Drug side-effect reporting increases with electronic record use

While many doctors still aren't sold on the use of electronic records for patients, some holdouts may be swayed by the news of improved drug side-effect reporting due to EHR use. 

As covered by our sister publication FiercePharma--and originally reported by the Wall Street Journal--26 doctors participating in a small study conducted at Massachusetts General and Brigham & Women's hospitals found that in a five-month span from December 2008 to May 2009, 217 drug side effects were reported to Food and Drug Administration regulators as a result of electronic health record use. The same group of doctors reported zero side effects in the year before. 

The study, which was sponsored by Pfizer, was published online last week in the journal Pharmacoepidemiology and Drug Safety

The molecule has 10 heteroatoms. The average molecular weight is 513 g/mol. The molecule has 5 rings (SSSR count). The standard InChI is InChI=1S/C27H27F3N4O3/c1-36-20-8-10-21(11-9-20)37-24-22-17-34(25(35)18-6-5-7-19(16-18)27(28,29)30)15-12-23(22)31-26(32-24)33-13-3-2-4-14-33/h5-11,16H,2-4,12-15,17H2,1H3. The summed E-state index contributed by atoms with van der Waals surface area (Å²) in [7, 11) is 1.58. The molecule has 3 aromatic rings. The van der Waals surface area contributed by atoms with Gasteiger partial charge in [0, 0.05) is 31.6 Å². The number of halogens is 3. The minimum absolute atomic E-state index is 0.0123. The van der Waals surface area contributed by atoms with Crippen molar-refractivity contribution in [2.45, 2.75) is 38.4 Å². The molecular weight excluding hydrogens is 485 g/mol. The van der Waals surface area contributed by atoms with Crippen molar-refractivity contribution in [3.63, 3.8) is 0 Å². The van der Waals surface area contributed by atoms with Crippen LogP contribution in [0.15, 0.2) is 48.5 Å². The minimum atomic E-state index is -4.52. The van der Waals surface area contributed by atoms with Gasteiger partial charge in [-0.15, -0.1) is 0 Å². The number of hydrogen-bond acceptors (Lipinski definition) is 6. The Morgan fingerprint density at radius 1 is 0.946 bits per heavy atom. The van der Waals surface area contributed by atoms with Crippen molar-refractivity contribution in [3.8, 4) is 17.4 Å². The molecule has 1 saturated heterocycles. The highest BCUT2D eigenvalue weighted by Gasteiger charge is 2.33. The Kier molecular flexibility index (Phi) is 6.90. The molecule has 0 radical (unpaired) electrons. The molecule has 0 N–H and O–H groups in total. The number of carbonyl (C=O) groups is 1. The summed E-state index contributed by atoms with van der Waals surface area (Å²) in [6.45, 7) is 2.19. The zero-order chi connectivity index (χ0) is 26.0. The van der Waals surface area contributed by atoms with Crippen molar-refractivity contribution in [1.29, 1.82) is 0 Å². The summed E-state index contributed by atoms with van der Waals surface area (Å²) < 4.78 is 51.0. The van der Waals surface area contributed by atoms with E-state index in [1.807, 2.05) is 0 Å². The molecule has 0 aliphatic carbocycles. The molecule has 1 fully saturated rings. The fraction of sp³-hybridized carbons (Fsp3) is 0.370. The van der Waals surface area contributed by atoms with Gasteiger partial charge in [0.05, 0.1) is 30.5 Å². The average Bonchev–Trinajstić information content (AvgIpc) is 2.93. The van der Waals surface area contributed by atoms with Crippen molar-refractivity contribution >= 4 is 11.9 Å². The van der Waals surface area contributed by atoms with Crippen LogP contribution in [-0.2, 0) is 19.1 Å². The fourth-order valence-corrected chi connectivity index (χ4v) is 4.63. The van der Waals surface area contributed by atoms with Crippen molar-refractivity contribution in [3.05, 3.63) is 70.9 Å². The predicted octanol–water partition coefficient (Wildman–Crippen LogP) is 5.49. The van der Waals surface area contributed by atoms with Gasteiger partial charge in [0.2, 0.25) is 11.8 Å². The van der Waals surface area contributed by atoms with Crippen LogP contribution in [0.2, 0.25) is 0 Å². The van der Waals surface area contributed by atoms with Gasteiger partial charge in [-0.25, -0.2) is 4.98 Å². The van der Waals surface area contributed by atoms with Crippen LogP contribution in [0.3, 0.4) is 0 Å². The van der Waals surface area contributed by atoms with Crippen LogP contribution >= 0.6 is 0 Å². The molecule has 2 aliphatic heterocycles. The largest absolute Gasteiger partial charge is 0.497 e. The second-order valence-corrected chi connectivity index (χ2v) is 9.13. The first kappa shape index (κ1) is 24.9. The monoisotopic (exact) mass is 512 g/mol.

"Physicians in the United States report fewer than 1 percent of adverse drug events [ADEs] to the FDA, but frequently document ADEs within electronic health records," the report's authors wrote. The researchers developed and implemented a generalizable, scalable EHR-based system to automatically send electronic ADE reports to the FDA in real-time.

Essentially, anytime a doctor documented any kind of adverse drug event in a patient's record, an alert was created that prompted that doctor to create a report, which then was sent to the FDA. About 20 percent of the reports sent dealt with a "serious" side effect, such as a hospitalization. 

Dr. Jeffrey Linder, the study's lead author, wants to expand the program to other doctors at each hospital, as well as to other hospitals, according to the Journal

To learn more:
- here's the study's abstract
- read FiercePharma's write up
- here's the Wall Street Journal article

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